The state has been hearing from people reporting non-essential businesses staying open. Health Secretary-designee Andrea Palm encouraged people to read the executive order, “recognizing if we detailed every scenario, it would have gone on for 100 pages.”
People can report businesses or groups violating the order to local law enforcement, which will investigate. Police have said they would rather educate businesses about the order but will issue citations if necessary.
People of all ages can get sick from the coronavirus. It’s a new virus — a “novel virus” — so nobody has natural immunity to it.
“The virus is found in droplets from the throat and nose. When someone coughs or sneezes, other people near them can breathe in those droplets. The virus can also spread when someone touches an object with the virus on it. If that person touches their mouth, face, or eyes, the virus can make them sick,” says DHS.
Older people and those with underlying health conditions (heart disease, diabetes, lung disease) are considered at high risk, according to the Centers for Disease Control and Prevention. Precautions are also needed around people with developing or weakened immune systems, including young children, pregnant women and certain medical patients.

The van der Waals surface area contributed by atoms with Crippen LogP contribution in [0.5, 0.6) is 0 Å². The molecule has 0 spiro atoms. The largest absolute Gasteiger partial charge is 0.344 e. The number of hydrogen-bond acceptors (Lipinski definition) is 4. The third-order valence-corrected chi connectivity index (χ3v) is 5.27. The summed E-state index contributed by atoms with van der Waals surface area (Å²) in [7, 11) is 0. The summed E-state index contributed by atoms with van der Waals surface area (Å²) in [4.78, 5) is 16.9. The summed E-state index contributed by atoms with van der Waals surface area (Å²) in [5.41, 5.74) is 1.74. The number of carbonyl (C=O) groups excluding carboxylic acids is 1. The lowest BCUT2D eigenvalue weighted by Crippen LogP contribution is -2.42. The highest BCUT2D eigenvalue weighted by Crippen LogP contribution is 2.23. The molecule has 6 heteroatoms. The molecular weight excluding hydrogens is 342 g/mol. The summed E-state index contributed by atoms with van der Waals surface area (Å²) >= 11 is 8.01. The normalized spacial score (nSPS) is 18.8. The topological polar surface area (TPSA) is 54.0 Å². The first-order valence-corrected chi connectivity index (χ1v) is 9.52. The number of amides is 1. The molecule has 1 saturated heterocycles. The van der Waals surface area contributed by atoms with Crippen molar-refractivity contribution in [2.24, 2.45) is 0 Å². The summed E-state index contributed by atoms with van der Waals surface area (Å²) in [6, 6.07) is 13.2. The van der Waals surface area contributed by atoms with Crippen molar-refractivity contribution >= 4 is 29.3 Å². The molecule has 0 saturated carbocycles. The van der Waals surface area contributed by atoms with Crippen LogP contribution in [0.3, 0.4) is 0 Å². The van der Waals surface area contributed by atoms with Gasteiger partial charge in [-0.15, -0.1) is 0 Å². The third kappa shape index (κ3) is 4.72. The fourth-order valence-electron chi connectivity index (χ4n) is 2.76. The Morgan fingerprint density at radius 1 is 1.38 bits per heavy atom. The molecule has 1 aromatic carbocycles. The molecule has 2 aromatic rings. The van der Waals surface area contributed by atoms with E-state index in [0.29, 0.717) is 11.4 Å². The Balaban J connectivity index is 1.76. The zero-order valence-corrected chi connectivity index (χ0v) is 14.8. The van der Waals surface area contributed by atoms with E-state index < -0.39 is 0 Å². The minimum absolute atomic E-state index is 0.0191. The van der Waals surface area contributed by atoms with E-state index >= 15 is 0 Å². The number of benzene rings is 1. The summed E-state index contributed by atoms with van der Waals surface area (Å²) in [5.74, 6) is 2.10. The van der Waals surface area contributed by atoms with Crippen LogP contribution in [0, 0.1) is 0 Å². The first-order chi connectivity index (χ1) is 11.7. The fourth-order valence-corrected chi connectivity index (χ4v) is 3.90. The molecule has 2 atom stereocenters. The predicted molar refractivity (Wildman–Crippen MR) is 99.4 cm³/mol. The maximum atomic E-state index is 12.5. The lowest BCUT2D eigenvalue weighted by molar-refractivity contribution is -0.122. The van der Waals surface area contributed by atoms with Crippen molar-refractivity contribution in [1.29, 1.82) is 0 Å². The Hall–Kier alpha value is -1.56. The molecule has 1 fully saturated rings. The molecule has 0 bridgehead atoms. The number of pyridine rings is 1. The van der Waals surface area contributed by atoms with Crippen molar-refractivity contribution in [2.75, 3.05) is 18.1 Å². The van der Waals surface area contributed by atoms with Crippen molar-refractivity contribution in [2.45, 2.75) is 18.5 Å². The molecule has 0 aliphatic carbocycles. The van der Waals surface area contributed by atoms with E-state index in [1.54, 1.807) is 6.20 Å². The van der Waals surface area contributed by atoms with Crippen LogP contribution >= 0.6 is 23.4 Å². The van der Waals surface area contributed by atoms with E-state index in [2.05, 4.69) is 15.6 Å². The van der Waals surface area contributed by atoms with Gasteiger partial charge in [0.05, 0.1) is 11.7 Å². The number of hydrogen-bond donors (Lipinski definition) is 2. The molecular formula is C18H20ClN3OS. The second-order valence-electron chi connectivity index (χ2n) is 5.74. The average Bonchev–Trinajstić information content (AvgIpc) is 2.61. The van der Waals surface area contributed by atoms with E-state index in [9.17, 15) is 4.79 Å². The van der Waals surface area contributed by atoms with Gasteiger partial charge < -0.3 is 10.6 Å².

CLICK HERE for Wisconsin’s guide to COVID-19.
Here’s how you can prevent the spread (INFORMATION FROM DHS):
Avoid close contact with people who are sick.
Stay at home as much as possible. Cancel events and avoid groups, gatherings, play dates, and nonessential appointments.
Stay home when you are sick, except to get medical care.
Wash your hands regularly for at least 20 seconds. If soap and water are not available, use an alcohol-based hand sanitizer with at least 60% alcohol.
Cover your mouth and nose with a tissue when you cough or sneeze or use the inside of your elbow.
Stay at least six feet away from other people.
Clean frequently touched surfaces and objects daily (e.g., tables, countertops, light switches, doorknobs, and cabinet handles).
CLICK HERE for a guide on how to properly disinfect your surfaces.